Hollow Places

Hollow Places (William Collins 2019) is both the piercing dissection of a folktale and a thrilling rummage through the thickets of the English imagination. Christopher Hadley’s debut work of book-length non-fiction ostensibly concerns the story of how Piers Shonks slew a dragon, how that dragon dwelt in a cavern beneath a yew tree, and how Shonks was buried in the parish church of St Mary at Brent Pelham in Hertfordshire.

In the same way, however, that Jaws isn’t really a film about a shark, Hollow Places isn’t really a book about a dragon-slayer. Rather it is a book about how stories become knit into place-names and landmarks and the identity of communities; in the process it unearths myriad details of lost folk life – of rural work and tithes and festivals and the heroic, often unsung, labour of individual collectors and antiquarians (one of my favourite nuggets of information was that much of the work of recording English field names – before their loss to the hedgerow grubbing scourge of agribusiness and the collective forgetting brought on by urbanisation and consumer capitalism – was pioneered by a man named John Field).

In fluid and satisfying prose, Hadley succeeds in transforming a literally parochial subject into a means of illuminating the tangled roots of story-telling and lost rural life. It is a reminder that to study folklore is to study the way that people construct meaning and a sense of belonging in the world around them: there are few subjects more compelling.

The paperback edition of Hollow Places is out on on 6 August 2020.

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Black Lives Matter

Like so many others, I found the murder of George Floyd – and many of the events that followed –  intensely distressing. As well as sadness, I have felt an anger that is difficult to express and a demoralizing sense of impotence. As a medievalist, however, I have also felt a sense of responsibility.

The Middle Ages – and in particular the Viking Age (and the history of early medieval northern Europe more generally) – are at the heart of white supremacy. It is the period from which white supremacists draw sustenance in their imagery and in their fantastical notions of social idealism and unfettered masculinity.

This is apparent in obvious ways, with Nazis (both original and neo) and modern racist groups like the Soldiers of Odin explicitly drawing on the symbols, names and stories of the Viking Age to promote their vile agenda. More insidious, and shockingly widespread, is the casual racism of re-enactment and ‘pagan’ internet forums, of bands who claim to be ‘non-political’ whilst using white power symbols in their artwork and fascist quotes in their lyrics, of Viking-themed businesses who only ever use white models to promote themselves, in sloppy talk of northern European ancestry and heritage as unsubtle code for ‘white pride’.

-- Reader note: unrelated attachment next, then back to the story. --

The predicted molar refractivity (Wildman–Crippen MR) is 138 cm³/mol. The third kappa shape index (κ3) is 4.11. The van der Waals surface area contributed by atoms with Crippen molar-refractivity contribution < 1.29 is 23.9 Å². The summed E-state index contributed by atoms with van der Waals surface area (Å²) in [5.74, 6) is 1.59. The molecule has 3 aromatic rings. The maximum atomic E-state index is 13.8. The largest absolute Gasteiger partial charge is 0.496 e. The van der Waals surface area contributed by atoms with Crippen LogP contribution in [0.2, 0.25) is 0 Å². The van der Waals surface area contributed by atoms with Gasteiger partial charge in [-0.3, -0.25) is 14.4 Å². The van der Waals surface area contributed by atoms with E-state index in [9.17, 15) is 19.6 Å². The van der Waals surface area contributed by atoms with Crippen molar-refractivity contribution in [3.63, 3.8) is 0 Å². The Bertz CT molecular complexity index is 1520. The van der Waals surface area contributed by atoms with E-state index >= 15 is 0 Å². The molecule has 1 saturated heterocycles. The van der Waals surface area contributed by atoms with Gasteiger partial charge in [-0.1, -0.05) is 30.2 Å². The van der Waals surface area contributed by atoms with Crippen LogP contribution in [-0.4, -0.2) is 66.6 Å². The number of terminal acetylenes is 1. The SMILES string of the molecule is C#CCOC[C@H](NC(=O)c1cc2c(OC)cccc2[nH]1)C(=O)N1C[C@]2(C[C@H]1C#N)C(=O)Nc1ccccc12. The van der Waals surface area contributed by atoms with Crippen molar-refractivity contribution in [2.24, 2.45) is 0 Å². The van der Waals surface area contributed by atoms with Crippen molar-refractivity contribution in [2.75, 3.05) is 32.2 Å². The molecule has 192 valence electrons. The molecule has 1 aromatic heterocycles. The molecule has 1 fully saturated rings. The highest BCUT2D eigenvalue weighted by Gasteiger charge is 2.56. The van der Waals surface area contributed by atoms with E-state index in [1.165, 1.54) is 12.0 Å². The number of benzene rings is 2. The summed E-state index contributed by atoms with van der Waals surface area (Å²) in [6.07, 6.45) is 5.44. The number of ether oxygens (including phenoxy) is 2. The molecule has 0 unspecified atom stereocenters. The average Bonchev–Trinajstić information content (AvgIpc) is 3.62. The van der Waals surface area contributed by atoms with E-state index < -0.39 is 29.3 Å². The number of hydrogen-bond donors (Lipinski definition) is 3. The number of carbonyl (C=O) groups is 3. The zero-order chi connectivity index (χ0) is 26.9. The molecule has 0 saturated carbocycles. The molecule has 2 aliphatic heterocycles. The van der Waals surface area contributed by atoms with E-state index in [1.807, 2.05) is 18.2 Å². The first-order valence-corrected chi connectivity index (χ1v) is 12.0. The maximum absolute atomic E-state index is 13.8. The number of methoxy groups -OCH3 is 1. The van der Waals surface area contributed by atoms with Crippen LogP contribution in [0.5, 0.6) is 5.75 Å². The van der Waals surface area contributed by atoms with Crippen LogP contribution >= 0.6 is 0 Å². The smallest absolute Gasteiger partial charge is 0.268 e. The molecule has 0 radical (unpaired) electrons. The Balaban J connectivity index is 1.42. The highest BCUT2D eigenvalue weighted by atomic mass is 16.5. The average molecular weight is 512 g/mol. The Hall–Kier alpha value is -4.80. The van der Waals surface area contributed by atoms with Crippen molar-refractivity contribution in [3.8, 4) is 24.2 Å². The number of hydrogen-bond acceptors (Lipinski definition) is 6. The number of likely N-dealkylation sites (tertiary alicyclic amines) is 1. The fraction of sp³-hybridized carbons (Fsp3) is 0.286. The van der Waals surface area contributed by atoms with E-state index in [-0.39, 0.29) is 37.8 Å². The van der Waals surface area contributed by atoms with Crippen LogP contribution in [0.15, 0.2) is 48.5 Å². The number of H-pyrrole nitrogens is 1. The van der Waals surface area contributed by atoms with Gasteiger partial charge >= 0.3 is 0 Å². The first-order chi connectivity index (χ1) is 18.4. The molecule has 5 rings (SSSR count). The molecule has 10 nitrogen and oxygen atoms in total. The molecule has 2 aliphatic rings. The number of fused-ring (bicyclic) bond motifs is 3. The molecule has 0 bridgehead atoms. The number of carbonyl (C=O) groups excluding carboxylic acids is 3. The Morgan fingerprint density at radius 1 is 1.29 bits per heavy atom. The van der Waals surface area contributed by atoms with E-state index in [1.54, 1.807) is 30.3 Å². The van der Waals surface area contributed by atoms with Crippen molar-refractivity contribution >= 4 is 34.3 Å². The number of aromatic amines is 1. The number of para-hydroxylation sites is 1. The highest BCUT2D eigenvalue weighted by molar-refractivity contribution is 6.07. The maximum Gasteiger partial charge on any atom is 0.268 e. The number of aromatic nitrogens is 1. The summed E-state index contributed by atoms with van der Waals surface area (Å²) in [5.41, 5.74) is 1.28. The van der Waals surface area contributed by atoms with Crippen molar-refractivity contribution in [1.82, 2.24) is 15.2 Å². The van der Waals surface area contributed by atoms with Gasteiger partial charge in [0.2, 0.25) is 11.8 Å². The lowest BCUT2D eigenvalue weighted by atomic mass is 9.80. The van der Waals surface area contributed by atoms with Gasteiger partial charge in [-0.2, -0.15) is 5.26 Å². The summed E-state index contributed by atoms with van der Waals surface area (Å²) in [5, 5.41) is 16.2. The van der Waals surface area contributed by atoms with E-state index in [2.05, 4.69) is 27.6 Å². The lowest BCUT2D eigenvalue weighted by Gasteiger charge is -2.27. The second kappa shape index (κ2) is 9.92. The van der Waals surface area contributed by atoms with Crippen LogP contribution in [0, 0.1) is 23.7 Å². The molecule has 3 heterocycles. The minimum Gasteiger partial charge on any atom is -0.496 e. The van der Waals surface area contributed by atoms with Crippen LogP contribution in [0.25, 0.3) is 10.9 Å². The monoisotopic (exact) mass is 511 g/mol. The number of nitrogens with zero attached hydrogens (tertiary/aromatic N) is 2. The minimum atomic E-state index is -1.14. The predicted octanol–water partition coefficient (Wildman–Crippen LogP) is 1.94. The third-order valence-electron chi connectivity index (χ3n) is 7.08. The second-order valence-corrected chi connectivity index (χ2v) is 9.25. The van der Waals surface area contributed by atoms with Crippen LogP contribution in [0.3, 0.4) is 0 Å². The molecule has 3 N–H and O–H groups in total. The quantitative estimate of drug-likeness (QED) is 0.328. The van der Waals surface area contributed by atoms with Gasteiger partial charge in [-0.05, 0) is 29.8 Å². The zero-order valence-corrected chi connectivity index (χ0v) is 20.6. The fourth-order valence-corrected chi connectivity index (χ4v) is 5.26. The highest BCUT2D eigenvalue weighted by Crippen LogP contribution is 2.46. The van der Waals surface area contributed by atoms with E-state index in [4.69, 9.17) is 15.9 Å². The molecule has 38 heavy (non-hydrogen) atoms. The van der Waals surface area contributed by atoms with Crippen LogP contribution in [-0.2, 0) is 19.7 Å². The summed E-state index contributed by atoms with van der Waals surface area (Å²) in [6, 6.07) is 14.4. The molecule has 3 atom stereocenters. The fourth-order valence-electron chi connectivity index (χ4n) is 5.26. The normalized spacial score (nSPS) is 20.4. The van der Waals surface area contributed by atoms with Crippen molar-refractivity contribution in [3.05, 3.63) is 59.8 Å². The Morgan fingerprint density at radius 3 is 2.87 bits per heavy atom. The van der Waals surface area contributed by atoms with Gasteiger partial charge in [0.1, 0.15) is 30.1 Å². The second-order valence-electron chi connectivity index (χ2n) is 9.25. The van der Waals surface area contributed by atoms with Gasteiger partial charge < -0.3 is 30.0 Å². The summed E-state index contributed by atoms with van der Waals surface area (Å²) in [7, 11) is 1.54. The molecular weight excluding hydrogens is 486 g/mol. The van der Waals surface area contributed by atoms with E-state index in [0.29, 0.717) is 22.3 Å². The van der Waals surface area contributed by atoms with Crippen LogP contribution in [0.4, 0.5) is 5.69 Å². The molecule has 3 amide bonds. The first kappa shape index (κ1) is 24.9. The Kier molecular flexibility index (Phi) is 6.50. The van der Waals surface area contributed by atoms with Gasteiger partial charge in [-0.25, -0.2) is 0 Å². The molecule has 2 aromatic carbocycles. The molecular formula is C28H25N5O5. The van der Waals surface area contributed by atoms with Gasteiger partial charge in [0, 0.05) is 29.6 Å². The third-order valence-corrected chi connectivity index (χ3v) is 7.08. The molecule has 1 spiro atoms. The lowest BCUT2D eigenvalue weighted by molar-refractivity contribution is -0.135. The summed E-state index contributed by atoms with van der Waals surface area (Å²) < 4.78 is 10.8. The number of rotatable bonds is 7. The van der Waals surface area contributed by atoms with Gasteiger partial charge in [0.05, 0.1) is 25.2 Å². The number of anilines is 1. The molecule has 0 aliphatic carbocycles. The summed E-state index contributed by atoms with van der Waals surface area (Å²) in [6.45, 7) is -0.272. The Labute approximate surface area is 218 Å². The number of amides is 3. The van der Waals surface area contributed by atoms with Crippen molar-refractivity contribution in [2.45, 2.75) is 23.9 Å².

Academic study of the period has its own racist legacy. Its historiography, its assumptions, its lines of enquiry, its terminology and its overwhelmingly white body of students, teachers and researchers have created an environment that invariably reflect Eurocentric white concerns and answer Eurocentric white questions. Efforts to counter these issues have led to inexplicable resistance within established academia .

In my own writing about the Vikings I have tried to address aspects of this. Challenging the way that ethnicity is used and imagined in relation to the Vikings and the other people with whom they shared their world was one of the key themes that informed the writing of Viking Britain. It was my hope that the book would help steer those with a passing interest towards a healthier and more accurate impression of the period and challenge those with preconceived ideas to think again. I also hoped it would trigger the few white supremacists who bothered to read it – a goal which I’m happy to say it achieved.

In hindsight I don’t think I made the case as strongly as I could have done. I should have been more  direct, more challenging of white myths, less concerned about backlash. I intend to be more forceful about these issues in future and more intent than ever on reclaiming the period from bigots.

Aside from my own private support for the Black Lives Matter movement, I have 10 signed copies of the paperback edition of Viking Britain that I am offering for sale directly from me for £10 each (+ £1.50 UK postage). All proceeds will be donated to the Black Curriculum project: just drop me a line here.

Otherwise I encourage everyone to browse this list of resources and ways to contribute.